1. Computing
Send to a Friend via Email
Linux / Unix Command: case
Command Library

NAME

case - Evaluate one of several scripts, depending on a given value  

SYNOPSIS

case string ?in? patList body ?patList body ...?

case string ?in? {patList body ?patList body ...?}




 

DESCRIPTION

Note: the case command is obsolete and is supported only for backward compatibility. At some point in the future it may be removed entirely. You should use the switch command instead.

The case command matches string against each of the patList arguments in order. Each patList argument is a list of one or more patterns. If any of these patterns matches string then case evaluates the following body argument by passing it recursively to the Tcl interpreter and returns the result of that evaluation. Each patList argument consists of a single pattern or list of patterns. Each pattern may contain any of the wild-cards described under string match. If a patList argument is default, the corresponding body will be evaluated if no patList matches string. If no patList argument matches string and no default is given, then the case command returns an empty string.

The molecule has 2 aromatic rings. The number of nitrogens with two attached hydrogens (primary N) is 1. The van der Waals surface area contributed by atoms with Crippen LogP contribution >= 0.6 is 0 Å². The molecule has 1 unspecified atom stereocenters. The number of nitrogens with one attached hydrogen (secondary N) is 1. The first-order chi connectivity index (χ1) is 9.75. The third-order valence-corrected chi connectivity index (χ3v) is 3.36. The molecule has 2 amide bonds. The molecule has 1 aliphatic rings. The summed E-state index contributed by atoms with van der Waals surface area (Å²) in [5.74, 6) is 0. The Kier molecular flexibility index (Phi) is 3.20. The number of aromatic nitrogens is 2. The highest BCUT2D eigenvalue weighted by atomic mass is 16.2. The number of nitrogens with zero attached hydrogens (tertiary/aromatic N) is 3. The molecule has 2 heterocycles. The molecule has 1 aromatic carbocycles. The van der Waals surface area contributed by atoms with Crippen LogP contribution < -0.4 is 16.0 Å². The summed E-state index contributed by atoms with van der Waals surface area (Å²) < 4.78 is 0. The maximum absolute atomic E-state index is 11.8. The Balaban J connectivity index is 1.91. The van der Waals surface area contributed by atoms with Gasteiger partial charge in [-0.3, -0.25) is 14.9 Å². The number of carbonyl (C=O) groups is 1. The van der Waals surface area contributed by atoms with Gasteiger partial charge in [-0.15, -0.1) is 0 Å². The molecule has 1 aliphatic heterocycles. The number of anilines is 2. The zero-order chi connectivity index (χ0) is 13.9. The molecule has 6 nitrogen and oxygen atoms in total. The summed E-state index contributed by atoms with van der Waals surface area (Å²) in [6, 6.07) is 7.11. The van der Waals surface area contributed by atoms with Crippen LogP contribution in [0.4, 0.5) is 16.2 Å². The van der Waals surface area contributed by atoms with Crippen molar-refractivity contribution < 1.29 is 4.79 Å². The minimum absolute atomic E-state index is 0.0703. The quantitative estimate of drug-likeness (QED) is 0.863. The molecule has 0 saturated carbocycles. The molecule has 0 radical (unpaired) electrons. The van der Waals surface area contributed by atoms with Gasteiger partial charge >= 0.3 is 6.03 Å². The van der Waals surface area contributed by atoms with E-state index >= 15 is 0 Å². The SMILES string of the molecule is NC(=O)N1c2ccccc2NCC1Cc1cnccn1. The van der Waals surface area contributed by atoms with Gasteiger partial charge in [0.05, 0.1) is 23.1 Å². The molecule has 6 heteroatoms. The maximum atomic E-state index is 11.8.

Two syntaxes are provided for the patList and body arguments. The first uses a separate argument for each of the patterns and commands; this form is convenient if substitutions are desired on some of the patterns or commands. The second form places all of the patterns and commands together into a single argument; the argument must have proper list structure, with the elements of the list being the patterns and commands. The second form makes it easy to construct multi-line case commands, since the braces around the whole list make it unnecessary to include a backslash at the end of each line. Since the patList arguments are in braces in the second form, no command or variable substitutions are performed on them; this makes the behavior of the second form different than the first form in some cases.

 

SEE ALSO

switch(n)

 

KEYWORDS

case, match, regular expression


Important: Use the man command (% man) to see how a command is used on your particular computer.

>> Linux/Unix Command Library

>> Shell Command Library

Discuss in my forum

©2014 About.com. All rights reserved.